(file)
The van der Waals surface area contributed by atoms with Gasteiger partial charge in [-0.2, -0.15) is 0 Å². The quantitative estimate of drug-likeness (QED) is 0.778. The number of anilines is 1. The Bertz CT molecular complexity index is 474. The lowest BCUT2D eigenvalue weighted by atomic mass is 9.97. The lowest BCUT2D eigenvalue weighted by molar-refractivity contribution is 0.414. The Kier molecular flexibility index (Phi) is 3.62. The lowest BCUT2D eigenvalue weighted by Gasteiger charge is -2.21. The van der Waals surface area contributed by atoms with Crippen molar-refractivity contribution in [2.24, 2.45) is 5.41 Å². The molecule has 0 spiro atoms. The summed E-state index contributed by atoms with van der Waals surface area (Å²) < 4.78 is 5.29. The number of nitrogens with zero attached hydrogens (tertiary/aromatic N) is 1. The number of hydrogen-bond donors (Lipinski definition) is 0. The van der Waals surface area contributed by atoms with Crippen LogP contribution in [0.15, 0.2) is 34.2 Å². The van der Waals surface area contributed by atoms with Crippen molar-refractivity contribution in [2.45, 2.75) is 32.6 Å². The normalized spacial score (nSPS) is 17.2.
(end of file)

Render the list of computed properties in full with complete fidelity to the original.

The van der Waals surface area contributed by atoms with Gasteiger partial charge in [-0.2, -0.15) is 0 Å². The quantitative estimate of drug-likeness (QED) is 0.778. The number of anilines is 1. The Bertz CT molecular complexity index is 474. The lowest BCUT2D eigenvalue weighted by atomic mass is 9.97. The lowest BCUT2D eigenvalue weighted by molar-refractivity contribution is 0.414. The Kier molecular flexibility index (Phi) is 3.62. The lowest BCUT2D eigenvalue weighted by Gasteiger charge is -2.21. The van der Waals surface area contributed by atoms with Crippen molar-refractivity contribution in [2.24, 2.45) is 5.41 Å². The molecule has 0 spiro atoms. The summed E-state index contributed by atoms with van der Waals surface area (Å²) < 4.78 is 5.29. The number of nitrogens with zero attached hydrogens (tertiary/aromatic N) is 1. The number of hydrogen-bond donors (Lipinski definition) is 0. The van der Waals surface area contributed by atoms with Crippen LogP contribution in [0.15, 0.2) is 34.2 Å². The van der Waals surface area contributed by atoms with Crippen molar-refractivity contribution in [2.45, 2.75) is 32.6 Å². The normalized spacial score (nSPS) is 17.2.